article

Customer Journey Mapping Both Online and Offline: an IKEA Case Study

15 min read

Dmytro Trotsko
14 Nov 2019
Maze as a metaphor to customer journey mapping
T

he other week, one of our clients was talking about his recent move to a new house and how he was super excited to pay his local IKEA store a visit. Like a true pavlovian response, our mouths started watering as we conjured up mental images of meatballs and lingonberry juice.

But IKEA is known for way more than their friendly priced food. Most people seem to absolutely love the store, but it’s almost paradoxical in how they also lovingly mention their frustration at how much time and money they end up spending on their “IKEA runs”. 

This got us thinking about the customer experience in these stores. In a world where we’re told to simplify our digital customer journeys from point A to point B so that everyone can get what they want as quickly as possible, how has IKEA found so much success in their meandering store layouts?

If you haven’t yet seen one of their layouts, take a look at this map.

Physical customer journey mapping of IKEA's customers.
Source: https://m.ikea.com/au/en/stores/tempe/storemap/

Not your typical point A to point B trip, right? There’s a good reason for that.

A lay of the land

In case you haven’t yet had the pleasure to pay IKEA a visit, let’s try to paint a picture of what the experience looks like, using our imaginary friend (customer persona) named Sally.

Upon entering the store, Sally is greeted by the store staff and provided with a signature blue shopping bag. Then off she goes on her journey. 

We’re pretty sure that Sally has one or two things in mind that she needs to buy. However, before actually getting to buy anything, she has to go through multiple showrooms. These showrooms serve as a physical catalog of furniture that can later be picked up. After finding her way through the maze of showrooms, possibly a quick cafe stop (yum, meatballs), and endless buckets of “on-sale” stuff, Sally can finally get to the warehouse section to pick up the furniture she wanted. “Finally!” she thinks…with a big bag full of things she maybe doesn’t actually need in hand. An hour ago she had just wanted a desk. 

What happened to Sally is an extremely typical situation for anyone who has ever shopped in IKEA. The store has been intentionally laid out in a way to have Sally see the store in its entirety before she’s able to leave. It exposes Sally to more goods and subsequently more temptations. Just like a kid in a candy store.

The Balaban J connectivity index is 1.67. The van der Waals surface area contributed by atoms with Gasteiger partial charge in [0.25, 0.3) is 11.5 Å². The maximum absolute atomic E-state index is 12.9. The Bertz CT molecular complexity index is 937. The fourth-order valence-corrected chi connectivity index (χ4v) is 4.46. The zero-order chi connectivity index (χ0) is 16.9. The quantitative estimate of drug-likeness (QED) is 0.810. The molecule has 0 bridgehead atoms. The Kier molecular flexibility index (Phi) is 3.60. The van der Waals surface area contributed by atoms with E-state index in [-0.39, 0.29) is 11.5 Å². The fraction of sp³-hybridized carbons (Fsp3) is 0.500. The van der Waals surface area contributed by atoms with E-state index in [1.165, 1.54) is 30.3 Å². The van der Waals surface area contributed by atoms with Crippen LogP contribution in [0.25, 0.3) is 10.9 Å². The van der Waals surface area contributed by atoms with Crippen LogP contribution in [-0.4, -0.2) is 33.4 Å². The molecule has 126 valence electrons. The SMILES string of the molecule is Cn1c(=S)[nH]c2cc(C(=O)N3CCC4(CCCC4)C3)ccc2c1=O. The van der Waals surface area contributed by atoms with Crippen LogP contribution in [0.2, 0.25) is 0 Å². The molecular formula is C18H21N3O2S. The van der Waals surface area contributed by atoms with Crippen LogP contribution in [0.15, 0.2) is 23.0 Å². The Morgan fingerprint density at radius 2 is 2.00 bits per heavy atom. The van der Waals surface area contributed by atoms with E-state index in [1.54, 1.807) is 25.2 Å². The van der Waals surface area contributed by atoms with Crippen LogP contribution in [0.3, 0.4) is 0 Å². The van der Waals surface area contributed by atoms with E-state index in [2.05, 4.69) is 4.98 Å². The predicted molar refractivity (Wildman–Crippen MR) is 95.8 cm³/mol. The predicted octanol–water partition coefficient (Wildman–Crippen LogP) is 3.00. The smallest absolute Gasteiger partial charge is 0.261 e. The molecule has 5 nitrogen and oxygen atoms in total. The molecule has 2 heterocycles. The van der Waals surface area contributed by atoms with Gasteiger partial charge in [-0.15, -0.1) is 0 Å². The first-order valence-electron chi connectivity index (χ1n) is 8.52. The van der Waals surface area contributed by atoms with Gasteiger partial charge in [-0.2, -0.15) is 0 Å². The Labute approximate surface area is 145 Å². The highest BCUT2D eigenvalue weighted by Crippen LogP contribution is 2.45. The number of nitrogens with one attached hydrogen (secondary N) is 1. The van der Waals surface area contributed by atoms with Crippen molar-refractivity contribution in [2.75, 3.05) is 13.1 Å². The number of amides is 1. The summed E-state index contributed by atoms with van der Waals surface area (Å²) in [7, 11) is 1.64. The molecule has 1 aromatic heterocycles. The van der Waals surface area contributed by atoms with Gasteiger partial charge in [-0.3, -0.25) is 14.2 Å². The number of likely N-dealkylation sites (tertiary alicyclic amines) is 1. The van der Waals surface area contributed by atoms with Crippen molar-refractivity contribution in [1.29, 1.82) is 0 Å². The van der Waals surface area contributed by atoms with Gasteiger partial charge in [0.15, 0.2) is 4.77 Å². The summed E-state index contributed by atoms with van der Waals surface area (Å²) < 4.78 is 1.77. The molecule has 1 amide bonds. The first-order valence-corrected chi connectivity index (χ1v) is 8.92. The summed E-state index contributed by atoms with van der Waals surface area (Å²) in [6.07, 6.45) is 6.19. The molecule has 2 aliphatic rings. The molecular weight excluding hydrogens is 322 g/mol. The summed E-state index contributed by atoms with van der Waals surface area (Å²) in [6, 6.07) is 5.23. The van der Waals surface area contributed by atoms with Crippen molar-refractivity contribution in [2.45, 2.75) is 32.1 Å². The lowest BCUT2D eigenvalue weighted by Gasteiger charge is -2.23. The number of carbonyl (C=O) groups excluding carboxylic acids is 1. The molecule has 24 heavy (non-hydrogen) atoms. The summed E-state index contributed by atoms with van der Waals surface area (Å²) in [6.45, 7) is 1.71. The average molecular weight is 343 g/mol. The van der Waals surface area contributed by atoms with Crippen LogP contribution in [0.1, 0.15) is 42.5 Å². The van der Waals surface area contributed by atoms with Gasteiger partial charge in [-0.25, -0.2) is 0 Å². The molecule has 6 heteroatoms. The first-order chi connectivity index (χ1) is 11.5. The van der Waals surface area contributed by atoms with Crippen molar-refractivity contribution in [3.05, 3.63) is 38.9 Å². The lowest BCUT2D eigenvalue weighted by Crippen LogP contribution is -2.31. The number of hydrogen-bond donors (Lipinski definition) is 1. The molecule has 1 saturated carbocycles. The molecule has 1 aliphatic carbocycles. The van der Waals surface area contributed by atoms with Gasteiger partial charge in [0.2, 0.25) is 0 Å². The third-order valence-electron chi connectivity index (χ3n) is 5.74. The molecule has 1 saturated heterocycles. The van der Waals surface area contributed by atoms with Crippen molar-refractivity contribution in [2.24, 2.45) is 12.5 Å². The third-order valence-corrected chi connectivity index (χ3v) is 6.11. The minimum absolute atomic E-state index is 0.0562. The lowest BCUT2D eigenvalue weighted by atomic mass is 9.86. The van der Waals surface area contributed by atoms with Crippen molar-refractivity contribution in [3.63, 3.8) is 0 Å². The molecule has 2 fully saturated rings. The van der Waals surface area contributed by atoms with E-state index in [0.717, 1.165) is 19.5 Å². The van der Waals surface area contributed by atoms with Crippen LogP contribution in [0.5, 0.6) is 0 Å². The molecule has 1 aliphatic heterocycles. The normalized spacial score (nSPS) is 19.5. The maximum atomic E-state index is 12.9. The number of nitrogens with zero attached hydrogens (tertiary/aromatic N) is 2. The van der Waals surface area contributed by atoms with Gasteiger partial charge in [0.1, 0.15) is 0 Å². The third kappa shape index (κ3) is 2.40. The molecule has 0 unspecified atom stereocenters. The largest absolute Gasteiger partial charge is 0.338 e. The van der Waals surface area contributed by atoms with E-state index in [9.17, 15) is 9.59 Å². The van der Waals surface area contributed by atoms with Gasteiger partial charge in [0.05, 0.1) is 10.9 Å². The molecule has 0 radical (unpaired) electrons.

So what can we, digital product lovers and founders, learn from IKEA? – Customer journeys matter. Let’s break down why that is.

Customer Journeys 101

Unlike the sales funnel analysis (which we’ve written about in our last walkthrough), customer journey mapping is not linear. Let’s imagine a scenario to illustrate what we mean. 

Sally is a well-informed customer. She did a lot of research before going to IKEA, even asking her friends and family for advice. She may have even chosen a specific desk she wanted. But Pete (another hypothetical buyer), on the other hand, is not like that. He just went to IKEA to get a desk and grabbed the first one he saw. 

In terms of funnel analysis, Pete and Sally arrive to the IKEA store at a similar point in their readiness to buy something. However, customer journey mapping digs deeper into the intricacies of the buyers’ behavior within the funnel, including the context, emotions, goals and other aspects of their behaviors and surroundings. That’s the key reason why customer journey maps (CJMs) are valuable to lay out.

What is a customer journey map?

Customer journey mapping example done by Cieden
Here’s a customer journey map we created for one of our clients. The purpose of it was to help them redesign their website. We used a tool called UXpressia to create this journey.

A customer journey map is a visualization of the series of steps a customer must take to interact with a product in relation to things like their thoughts, emotions, goals, and motives. So, for Sally with IKEA, these steps could look something like:

Sally:

  • sees a big billboard advertising furniture at IKEA; 
  • realizes she needs a new desk;
  • drives to the closest IKEA store;
  • walks into the store and picks ups the shopping bag;
  • leaves the store;
  • uses this piece of furniture every day

These bullet points are called touchpoints, i.e. every interaction between Sally and anything that’s related to IKEA’s brand.